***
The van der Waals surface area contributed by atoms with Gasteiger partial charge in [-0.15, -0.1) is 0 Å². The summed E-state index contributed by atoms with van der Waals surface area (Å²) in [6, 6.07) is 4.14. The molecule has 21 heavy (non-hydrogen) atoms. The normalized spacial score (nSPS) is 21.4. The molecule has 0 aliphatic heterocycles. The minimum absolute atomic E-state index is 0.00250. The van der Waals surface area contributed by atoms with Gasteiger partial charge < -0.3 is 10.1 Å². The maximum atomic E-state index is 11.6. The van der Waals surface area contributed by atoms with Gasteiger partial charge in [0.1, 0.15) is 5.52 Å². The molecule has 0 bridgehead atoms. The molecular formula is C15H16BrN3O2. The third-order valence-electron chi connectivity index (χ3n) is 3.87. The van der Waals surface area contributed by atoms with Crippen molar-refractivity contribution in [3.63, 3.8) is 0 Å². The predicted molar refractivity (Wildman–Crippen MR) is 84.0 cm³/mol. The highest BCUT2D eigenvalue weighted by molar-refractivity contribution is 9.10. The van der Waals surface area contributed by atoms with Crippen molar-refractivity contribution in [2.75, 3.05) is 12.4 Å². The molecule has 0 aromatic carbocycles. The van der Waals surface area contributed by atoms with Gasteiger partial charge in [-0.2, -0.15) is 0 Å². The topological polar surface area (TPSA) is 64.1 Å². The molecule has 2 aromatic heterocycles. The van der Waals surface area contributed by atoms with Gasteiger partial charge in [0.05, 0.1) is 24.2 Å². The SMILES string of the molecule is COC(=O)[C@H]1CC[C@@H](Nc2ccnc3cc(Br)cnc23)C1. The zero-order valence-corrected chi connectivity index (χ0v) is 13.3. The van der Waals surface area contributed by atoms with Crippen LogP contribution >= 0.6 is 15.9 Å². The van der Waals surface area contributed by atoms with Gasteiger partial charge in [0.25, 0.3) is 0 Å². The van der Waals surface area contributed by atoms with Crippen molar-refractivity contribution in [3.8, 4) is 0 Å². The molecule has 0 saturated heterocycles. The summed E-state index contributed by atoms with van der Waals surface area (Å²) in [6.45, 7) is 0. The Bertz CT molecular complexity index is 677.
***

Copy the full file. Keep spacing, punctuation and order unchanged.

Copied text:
The van der Waals surface area contributed by atoms with Gasteiger partial charge in [-0.15, -0.1) is 0 Å². The summed E-state index contributed by atoms with van der Waals surface area (Å²) in [6, 6.07) is 4.14. The molecule has 21 heavy (non-hydrogen) atoms. The normalized spacial score (nSPS) is 21.4. The molecule has 0 aliphatic heterocycles. The minimum absolute atomic E-state index is 0.00250. The van der Waals surface area contributed by atoms with Gasteiger partial charge < -0.3 is 10.1 Å². The maximum atomic E-state index is 11.6. The van der Waals surface area contributed by atoms with Gasteiger partial charge in [0.1, 0.15) is 5.52 Å². The molecule has 0 bridgehead atoms. The molecular formula is C15H16BrN3O2. The third-order valence-electron chi connectivity index (χ3n) is 3.87. The van der Waals surface area contributed by atoms with Crippen molar-refractivity contribution in [3.63, 3.8) is 0 Å². The predicted molar refractivity (Wildman–Crippen MR) is 84.0 cm³/mol. The highest BCUT2D eigenvalue weighted by molar-refractivity contribution is 9.10. The van der Waals surface area contributed by atoms with Crippen molar-refractivity contribution in [2.75, 3.05) is 12.4 Å². The molecule has 0 aromatic carbocycles. The van der Waals surface area contributed by atoms with Gasteiger partial charge in [-0.2, -0.15) is 0 Å². The topological polar surface area (TPSA) is 64.1 Å². The molecule has 2 aromatic heterocycles. The van der Waals surface area contributed by atoms with Gasteiger partial charge in [0.05, 0.1) is 24.2 Å². The SMILES string of the molecule is COC(=O)[C@H]1CC[C@@H](Nc2ccnc3cc(Br)cnc23)C1. The zero-order valence-corrected chi connectivity index (χ0v) is 13.3. The van der Waals surface area contributed by atoms with Crippen LogP contribution >= 0.6 is 15.9 Å². The van der Waals surface area contributed by atoms with Gasteiger partial charge in [0.25, 0.3) is 0 Å². The van der Waals surface area contributed by atoms with Crippen molar-refractivity contribution in [3.8, 4) is 0 Å². The molecule has 0 saturated heterocycles. The summed E-state index contributed by atoms with van der Waals surface area (Å²) in [6.45, 7) is 0. The Bertz CT molecular complexity index is 677.